“Human rights” is a term that gets thrown around a lot. But what are our human rights today and where do they come from? And how do they relate to the Holocaust?
History of Human Rights
The Nuremberg Trials in 1945 was the first time that an international tribunal persecuted criminals for war crimes “against humanity”. These precedent-setting trials revealed the true horrors of the Holocaust and the atrocities committed by Nazi Germany. This understandably led many to reach a consensus that the world needed a written declaration of rights that all humans were entitled to from birth. The Allies, particularly the United States, established four cornerstones based upon their own democratic principles: the freedom of speech, freedom of religion, freedom from fear and freedom of want. These then influenced the creation of the United Nations through its first Charter, established in San Francisco in 1945, which became a key instrument of international law.
From that, members of the new United Nations came together to create the first Declaration of Human Rights. It was finalised and ratified in 1948, with 48 of the 58 United Nations states voting in favour of its adoption.
What are our Human Rights?
The Human Declaration of Human Rights is made up of 30 articles listing the rights that all human beings are entitled to irrespective of any differences. By simply being a human being born on this Earth, you are entitled to these rights.
Some of the most important rights are:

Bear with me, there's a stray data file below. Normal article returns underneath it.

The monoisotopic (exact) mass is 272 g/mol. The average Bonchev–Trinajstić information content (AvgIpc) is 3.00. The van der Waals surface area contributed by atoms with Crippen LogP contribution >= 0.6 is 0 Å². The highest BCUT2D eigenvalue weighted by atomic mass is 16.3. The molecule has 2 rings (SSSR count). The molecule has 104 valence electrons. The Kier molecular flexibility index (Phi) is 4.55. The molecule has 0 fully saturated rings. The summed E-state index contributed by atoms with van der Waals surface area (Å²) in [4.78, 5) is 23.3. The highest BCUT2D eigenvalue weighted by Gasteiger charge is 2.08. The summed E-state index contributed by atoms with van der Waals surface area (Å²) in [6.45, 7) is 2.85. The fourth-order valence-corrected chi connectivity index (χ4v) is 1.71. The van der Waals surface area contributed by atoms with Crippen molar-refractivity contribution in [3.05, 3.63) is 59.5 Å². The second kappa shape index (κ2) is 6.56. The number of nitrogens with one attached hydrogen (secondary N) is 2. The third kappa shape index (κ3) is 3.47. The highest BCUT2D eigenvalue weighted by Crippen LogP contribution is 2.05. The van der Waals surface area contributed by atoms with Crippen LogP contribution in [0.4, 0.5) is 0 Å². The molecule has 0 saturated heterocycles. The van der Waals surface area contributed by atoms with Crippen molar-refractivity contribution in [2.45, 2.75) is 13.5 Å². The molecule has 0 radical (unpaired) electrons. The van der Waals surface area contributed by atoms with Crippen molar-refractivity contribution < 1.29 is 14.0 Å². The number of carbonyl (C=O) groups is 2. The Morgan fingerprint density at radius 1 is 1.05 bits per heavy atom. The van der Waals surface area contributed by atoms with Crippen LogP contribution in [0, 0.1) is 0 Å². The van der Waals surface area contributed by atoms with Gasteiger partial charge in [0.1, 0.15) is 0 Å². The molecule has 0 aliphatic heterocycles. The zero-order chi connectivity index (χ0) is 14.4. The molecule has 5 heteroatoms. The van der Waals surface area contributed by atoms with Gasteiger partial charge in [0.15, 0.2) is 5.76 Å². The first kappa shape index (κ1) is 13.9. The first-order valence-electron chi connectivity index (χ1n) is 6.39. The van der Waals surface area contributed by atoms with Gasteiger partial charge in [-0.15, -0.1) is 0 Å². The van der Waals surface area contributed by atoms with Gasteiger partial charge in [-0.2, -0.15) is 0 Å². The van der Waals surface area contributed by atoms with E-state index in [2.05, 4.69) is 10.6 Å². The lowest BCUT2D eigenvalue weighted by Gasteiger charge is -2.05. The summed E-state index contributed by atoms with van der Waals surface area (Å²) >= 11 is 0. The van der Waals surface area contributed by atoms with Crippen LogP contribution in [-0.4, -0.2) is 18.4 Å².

Article 1 – All human beings are born free and equal in dignity and rights.
Article 3 – Everyone has the right to life, liberty and security of person.
Article 5 – No one shall be subjected to torture or to cruel, inhuman or degrading treatment or punishment.
However, all the rights are important as each of these protect us from harm, discrimination and injustice. You can find a full list of the rights here.
Why do they matter?
Human rights are important as in principle they democratise our societies, creating equality across all our community (large and small), and they ultimately break down barriers. By creating a recognised basis for human rights in international law, it creates a framework to discuss those things we have in common while fostering a sense of mutual understanding with our fellow man. Ultimately ‘human rights’ protect us, they give us a sense of community, and help to secure our safety on the global scale. All these considerations were sadly overlooked or unrecognised during the Holocaust.
What happens when they are taken away?
Although ‘human rights’ within international law for all individuals (irrespective of race, creed, class, ability, gender or sexual orientation) did not exist as a concept, the Holocaust is the ultimate example of what can happen if our human rights are infringed and taken away from us.
Even today, human rights abuses are taking place across the world within Libya’s detention centres, or the ongoing forced captivity of over 100 school girls by Boko Haram, and finally the interment, forced sterilisation and forced assimilation of nearly a million Uyghurs in western China, to name just a few.
Advocacy groups, governments, NGOs, and activists continue to fight for the basic human rights of many vulnerable groups. All of us can help by volunteering or donating to causes, by speaking up for what you care about, by listening to survivors (including asylum seekers and refugees today), and to support local businesses or social enterprises that fight discrimination. Even following organisations like Amnesty International or the Malala Fund on Instagram help you see the impact of activism on a daily basis.
Dr Chelsea Sambells and Hannah Randall